- Morgan Stanley’s Dominic Maister, winner of the 2009 award for contribution to the ETF sector award and head of the Best ETF Research Team, moderated the ETF Roundtable. Maister says ETF assets grew 47% in 2009. Of that total asset growth, 50%, or $120 million, comes from net cash inflows. The other half from increased valuations. Equity ETFs see $30 billion in net inflows, while equity mutual funds see $9 billion in net outflow.
- State Street Global Advisors’ director of ETF global capital markets, says the main driver of ETF growth the last few years was fixed income ETFs. From six fixed income ETFs in 2006 to 92 today. This has led to significant growth of full-service dealers using ETFs in portfolio models. Only 14% of institutional investors use ETFs, but they make up 50% of the assets. This would appear to mean there’s lot of growth potential left among institutions. Quigg said, “Institutions see ETFs as an investment tool, not a choice, and use ETFs to solve problems.” He said this usage will increase over the next 5 to 10 years.
- Gabriel Hammond, the chairman and founder of Alerian, the index provider for the J.P. Morgan Alerian MLP Index ETN (AMJ). MLP stands for master limited partnerships, a company with a different tax structure than a public corporation. These often focus on the energy and oil sector. He says the big advantage ETFs have over closed-end funds is their liquidity and transparency. Probably most important, investors could pay up to 200 basis points more than an ETF to own the top ten holdings in the MLP space in an closed-end fund.
Posted in Business, ETFs, J.P. Morgan Chase, Morgan Stanley, State Street, Stock Market, stocks, Wall Street
Tagged Alerian, AMJ, Capital Link, Dominic Maister, fixed income, Gabriel Hammond, J.P. Morgan Alerian MLP Index ETN, Kevin Quigg, MLP
J.P. Morgan Chase is jumping into the ETF business.
In two SEC filings dated March 10, J.P. Morgan filed for exemptive relief for its first ETFs ever. The filings ask for relief for both index-based and actively managed ETFs.
The passive funds appear to be two bond-index ETFs. One will track an index of investment grade municipal bonds with 1 to 12 years to maturity and the other will track investment grade corporate bonds with an issuance of at least $300 million.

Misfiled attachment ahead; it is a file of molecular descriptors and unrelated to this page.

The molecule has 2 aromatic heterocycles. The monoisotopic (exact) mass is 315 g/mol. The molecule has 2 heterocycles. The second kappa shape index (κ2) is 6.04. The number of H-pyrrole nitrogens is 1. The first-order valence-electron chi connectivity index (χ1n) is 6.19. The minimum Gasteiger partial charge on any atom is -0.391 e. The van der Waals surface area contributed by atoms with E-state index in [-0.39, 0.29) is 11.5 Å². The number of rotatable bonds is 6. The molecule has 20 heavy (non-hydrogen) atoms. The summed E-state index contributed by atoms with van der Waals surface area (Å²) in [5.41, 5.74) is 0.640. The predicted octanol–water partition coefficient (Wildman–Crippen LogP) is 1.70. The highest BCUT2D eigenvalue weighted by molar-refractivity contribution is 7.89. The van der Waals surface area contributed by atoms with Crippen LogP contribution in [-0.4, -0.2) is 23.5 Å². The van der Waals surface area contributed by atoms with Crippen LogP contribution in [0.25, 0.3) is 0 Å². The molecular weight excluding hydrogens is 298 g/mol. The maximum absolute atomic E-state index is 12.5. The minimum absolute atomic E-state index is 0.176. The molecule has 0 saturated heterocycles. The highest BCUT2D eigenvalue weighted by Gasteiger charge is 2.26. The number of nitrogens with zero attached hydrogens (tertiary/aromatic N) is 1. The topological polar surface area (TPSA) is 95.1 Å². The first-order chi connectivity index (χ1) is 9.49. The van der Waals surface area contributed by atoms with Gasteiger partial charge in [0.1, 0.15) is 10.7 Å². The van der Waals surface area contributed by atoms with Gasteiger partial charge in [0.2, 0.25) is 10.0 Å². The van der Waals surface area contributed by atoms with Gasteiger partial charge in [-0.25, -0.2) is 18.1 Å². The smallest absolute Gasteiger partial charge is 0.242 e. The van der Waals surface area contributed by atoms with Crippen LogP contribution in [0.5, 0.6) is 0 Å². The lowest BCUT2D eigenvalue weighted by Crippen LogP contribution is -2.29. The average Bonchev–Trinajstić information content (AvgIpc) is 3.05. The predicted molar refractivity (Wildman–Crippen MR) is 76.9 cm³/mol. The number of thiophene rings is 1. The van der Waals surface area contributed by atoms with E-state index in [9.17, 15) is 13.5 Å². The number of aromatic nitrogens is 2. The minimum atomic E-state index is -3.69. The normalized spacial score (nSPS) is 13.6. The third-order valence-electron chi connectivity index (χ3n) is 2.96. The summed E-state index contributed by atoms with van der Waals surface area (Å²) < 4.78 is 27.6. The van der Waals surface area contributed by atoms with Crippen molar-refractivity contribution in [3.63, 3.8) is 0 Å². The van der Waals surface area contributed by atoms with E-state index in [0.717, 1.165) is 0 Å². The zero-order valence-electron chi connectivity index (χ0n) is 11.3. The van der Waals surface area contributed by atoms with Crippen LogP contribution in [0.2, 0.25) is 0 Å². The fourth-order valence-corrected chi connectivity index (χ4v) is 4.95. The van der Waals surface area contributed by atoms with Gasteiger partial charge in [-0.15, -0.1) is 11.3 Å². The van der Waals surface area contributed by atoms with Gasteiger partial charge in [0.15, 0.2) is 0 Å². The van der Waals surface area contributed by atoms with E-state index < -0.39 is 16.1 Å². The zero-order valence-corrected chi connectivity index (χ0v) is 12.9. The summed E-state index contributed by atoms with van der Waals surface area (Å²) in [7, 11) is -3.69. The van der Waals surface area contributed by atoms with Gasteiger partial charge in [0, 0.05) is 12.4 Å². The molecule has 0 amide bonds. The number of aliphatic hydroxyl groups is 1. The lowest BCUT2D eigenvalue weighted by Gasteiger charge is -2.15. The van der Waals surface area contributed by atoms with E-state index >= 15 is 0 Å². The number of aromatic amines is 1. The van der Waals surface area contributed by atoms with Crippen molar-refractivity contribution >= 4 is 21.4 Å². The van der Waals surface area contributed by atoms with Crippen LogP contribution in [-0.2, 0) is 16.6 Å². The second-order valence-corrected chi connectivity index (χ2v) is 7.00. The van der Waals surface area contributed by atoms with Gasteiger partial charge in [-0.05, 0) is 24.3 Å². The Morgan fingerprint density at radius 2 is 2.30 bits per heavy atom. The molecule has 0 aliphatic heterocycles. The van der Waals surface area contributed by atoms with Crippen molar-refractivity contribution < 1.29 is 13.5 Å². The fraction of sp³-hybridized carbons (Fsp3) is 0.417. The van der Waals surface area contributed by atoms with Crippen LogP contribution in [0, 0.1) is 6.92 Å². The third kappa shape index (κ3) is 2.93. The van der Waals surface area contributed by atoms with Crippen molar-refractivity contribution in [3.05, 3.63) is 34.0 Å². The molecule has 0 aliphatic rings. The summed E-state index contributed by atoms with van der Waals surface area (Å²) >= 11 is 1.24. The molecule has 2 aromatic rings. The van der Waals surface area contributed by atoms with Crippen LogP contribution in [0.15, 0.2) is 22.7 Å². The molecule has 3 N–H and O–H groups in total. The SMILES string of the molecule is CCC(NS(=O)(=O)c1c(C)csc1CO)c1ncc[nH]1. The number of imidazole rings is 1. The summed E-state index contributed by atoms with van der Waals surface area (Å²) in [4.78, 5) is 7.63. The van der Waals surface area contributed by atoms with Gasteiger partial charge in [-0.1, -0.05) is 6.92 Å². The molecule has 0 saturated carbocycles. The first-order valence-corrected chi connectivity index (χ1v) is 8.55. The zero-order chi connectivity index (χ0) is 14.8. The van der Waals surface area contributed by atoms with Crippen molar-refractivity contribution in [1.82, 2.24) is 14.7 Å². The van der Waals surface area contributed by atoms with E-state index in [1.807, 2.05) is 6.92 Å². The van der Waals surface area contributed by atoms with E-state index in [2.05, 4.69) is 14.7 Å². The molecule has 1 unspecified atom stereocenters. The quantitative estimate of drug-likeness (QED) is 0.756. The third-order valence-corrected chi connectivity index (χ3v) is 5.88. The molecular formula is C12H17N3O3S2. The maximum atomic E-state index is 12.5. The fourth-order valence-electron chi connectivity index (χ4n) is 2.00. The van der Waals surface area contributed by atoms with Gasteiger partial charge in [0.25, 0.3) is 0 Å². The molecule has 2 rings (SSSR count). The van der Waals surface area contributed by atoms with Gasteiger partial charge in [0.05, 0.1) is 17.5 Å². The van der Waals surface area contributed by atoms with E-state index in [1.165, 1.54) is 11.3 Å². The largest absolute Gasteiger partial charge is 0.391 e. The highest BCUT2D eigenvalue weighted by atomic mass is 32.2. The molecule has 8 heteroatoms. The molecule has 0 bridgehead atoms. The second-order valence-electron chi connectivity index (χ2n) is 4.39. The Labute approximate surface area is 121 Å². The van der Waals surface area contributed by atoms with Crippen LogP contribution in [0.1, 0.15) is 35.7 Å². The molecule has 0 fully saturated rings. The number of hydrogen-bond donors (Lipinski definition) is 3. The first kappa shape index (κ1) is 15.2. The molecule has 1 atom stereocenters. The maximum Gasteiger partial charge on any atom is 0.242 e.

For actively managed funds, the filing asked for exemptive relief for funds that could hold stocks, bonds, open-end funds, closed-end funds and unit investment trusts. The strategy for J.P. Morgan’s first actively managed ETF would be to invest in about 300 large-cap stocks across many sectors. The actively managed fund would have a fundamental weighting. The fund would “overweight inexpensive stocks with improving fundamental characteristics and underweight expensive stocks with deteriorating fundamental characteristics.”
Currently, the bank runs the J.P. Morgan Alerian MLP Index ETN (AMJ). This exchange-traded note isn’t a true ETF, but rather an unsecured debt sold to investors. However, J.P. Morgan wasn’t the fund’s sponsor, Bear Stearns was. J.P. Morgan acquired the ETN when it bought Bear Stearns in 2008. The AMJ tracks the market of master limited partnerships. MLP are partnerships that sell shares like a public company. Typically they’re involved in the business of transporting oil and natural gas.
The filings were first reported on the news feed at ExchangeTradedFunds.com.
Posted in Business, ETFs, J.P. Morgan Chase, Stock Market, stocks, Wall Street
Tagged actively managed ETF, AMJ, exchangetradedfunds.com, J.P. Morgan Alerian MLP Index ETN, master limited partnerships, SEC filings